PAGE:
“One day Jesus was praying in a certain place. When he finished, one of his disciples said to him, 'Lord, teach us to pray, just as John taught his disciples.' He said to them, 'When you pray, say, 'Father, hallowed be your name, your kingdom come. Give us each day our daily bread. Forgive us our sins, for we also forgive all who have sinned against us. And lead us not into temptation.'” (Luke 11, verses 1-4)
Let's stop here momentarily and have a look at the context of these verses. As I have taught in previous Bible studies of the apostle Paul, the apostles were all Jewish men except for Luke, who was the only Gentile of the Twelve. As such, under the Hebrew traditions established from the time of Moses, all the prayers and atonement for the sins of the people were made to the high priest, who would burn the sacrificial offerings of the people to God on their behalf. The whole idea of praying directly to God through Jesus Christ – who is the new sacrifice and a replacement for the old – was completely foreign to the apostles at that point in Jesus' ministry. It was outside the scope of their collective experience. That is why they said to the Lord, 'Teach us to pray'. They were asking Jesus for clarification – not because they were dull or lacked understanding, but because there was a fire of truth burning in the hearts of each of the apostles to perform a good service, because they were inspired by Jesus to act in his interests instead of their own. Notice, too, that the disciples of John the Baptist had asked him an evidently similar question, and this had apparently intrigued the apostles and sparked their own curiosity. Also notice that it is apparently Luke who asked this question, since the narrative declines to name him. So, although this is a shortened version of the Lord's Prayer that we have come to know and love, that doesn't mean it has any less meaning. And now let's conclude this week’s Biblical study starting at verse 5.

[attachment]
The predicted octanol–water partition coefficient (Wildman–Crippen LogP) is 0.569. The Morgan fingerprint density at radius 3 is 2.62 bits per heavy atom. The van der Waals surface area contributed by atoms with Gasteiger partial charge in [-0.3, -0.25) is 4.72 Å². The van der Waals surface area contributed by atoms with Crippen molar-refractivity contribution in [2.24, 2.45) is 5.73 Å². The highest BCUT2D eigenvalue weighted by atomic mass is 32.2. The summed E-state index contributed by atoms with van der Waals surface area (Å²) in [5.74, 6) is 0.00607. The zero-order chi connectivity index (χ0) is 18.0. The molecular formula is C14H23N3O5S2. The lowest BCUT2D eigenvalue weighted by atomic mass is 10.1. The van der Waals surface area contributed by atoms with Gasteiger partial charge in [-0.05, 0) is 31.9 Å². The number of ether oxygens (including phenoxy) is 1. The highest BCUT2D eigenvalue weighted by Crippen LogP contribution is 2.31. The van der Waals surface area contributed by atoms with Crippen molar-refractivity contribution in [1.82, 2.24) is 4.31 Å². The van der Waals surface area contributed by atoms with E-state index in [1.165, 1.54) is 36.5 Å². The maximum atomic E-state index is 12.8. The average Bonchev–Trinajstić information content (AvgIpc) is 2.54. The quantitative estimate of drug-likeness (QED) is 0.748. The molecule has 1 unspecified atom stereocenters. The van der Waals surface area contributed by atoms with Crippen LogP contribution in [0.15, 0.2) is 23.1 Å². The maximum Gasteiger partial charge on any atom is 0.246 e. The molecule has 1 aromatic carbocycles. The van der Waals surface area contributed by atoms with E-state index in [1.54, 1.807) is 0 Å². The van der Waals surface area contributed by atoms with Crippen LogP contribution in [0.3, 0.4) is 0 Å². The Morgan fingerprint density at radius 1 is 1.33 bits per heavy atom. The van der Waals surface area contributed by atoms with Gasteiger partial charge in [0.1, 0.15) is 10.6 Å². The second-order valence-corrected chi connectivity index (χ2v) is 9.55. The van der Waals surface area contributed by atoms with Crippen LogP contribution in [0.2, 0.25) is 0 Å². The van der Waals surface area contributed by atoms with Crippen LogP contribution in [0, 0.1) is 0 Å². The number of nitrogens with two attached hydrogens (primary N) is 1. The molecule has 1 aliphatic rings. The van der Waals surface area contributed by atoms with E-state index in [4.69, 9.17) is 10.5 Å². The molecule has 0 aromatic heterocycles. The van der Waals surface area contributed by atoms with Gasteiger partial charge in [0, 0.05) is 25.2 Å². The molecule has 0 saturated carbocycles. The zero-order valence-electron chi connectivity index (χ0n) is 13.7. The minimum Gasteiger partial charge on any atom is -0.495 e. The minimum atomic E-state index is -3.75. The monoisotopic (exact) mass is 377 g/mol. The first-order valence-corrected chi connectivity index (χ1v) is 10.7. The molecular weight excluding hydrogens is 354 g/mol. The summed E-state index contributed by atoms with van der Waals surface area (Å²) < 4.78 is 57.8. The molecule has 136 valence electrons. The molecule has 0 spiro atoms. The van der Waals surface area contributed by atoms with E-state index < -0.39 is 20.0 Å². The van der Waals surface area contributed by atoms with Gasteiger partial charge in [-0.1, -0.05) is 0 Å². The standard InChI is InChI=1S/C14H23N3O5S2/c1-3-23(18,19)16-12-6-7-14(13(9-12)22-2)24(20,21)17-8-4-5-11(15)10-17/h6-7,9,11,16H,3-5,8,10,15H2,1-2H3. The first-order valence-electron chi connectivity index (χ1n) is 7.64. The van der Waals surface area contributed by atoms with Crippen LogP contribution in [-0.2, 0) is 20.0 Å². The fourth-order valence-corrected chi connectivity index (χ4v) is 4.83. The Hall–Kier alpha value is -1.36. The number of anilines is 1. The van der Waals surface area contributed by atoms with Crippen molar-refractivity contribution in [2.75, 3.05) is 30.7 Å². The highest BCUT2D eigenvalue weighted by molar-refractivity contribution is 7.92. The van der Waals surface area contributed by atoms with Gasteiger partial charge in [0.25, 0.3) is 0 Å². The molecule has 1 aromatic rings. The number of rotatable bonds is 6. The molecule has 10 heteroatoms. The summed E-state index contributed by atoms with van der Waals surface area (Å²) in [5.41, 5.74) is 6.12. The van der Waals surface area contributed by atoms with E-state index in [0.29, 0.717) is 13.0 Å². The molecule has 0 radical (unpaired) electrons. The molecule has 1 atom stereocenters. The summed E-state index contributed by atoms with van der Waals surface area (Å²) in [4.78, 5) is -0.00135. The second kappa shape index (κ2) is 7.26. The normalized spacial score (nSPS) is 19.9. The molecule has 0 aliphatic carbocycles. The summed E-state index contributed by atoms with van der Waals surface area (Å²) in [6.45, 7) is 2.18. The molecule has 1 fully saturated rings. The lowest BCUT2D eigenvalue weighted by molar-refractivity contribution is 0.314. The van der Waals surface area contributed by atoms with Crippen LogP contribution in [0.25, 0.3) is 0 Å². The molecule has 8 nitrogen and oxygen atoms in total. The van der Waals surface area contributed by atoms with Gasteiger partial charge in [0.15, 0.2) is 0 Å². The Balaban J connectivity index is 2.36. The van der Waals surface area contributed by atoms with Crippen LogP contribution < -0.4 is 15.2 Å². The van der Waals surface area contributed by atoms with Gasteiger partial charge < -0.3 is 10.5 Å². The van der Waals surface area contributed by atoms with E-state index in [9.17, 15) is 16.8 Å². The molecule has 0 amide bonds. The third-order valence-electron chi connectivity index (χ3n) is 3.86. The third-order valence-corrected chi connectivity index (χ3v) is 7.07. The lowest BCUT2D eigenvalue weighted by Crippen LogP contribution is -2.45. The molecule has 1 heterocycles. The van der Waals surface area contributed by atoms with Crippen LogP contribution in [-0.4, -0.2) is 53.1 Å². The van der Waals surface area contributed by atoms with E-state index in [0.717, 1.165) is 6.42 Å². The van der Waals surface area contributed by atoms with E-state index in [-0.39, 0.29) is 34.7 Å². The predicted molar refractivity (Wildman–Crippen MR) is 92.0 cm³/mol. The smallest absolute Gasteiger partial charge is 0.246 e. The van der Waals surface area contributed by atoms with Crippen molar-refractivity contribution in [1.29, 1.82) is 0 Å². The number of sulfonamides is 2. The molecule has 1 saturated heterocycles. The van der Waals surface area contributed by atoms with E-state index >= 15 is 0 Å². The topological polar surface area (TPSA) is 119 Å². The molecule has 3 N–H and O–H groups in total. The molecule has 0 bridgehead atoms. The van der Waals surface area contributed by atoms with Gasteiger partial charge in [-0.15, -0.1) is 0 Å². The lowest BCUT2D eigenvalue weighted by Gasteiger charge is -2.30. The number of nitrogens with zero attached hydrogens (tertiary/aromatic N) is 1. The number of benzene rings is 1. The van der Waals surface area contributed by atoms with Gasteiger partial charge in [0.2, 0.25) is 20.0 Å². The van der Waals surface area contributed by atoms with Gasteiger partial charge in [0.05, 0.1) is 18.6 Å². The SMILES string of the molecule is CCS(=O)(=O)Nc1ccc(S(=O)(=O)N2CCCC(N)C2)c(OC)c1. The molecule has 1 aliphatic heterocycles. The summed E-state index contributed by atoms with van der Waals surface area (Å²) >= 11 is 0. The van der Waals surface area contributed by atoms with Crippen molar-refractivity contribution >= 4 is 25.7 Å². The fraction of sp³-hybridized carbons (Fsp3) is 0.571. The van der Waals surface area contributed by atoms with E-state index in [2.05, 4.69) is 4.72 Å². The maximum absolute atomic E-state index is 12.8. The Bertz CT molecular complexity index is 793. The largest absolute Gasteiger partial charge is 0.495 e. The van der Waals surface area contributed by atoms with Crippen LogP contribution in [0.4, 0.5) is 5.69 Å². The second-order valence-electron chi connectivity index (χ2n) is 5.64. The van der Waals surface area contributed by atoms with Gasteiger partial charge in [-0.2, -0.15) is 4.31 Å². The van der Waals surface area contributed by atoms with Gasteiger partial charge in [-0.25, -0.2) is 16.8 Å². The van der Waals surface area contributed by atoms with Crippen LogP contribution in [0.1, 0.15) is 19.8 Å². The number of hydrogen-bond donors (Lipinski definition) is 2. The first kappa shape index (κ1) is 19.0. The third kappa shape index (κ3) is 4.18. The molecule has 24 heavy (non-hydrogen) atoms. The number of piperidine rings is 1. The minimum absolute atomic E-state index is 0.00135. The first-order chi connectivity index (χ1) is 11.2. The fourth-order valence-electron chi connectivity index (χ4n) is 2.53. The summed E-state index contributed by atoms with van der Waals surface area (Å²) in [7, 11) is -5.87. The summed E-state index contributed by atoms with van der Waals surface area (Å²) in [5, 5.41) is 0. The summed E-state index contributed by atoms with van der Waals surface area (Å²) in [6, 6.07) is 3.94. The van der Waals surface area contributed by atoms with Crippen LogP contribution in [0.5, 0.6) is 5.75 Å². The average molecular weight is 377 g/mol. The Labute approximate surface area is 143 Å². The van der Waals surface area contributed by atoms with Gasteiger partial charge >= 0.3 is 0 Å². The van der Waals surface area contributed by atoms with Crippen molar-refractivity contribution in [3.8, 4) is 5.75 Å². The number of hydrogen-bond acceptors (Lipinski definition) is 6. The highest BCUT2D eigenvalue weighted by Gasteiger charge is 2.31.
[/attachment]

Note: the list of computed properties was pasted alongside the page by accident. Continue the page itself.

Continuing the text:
“Then he said to them, 'Suppose one of you has a friend, and he goes to him at midnight and says, 'Friend, loan me three loaves of bread, because a friend of mine on a journey has come to me, and I have nothing to set before him.' Then the one inside answers, 'Don't bother me. My door is already locked, and my children are with me in bed. I can't get up and give you anything.' I tell you, though he will not get up and give him the bread because he is his friend, yet because of the man's boldness he will get up and give him what he needs. So I say to you: Ask and it will be given to you; seek and you will find; knock and the door will be opened to you. For everyone who asks receives; he who seeks finds; and to him who knocks, the door will be opened. Which of you fathers, if your son asks him for a fish, will give him a snake instead? Or if he asks for an egg, will give him a scorpion? If you, then, though you are evil, know how to give good gifts to your children, how much more will your Father in heaven give the Holy Spirit to those who ask him'!” (Luke 11, verses 5-13)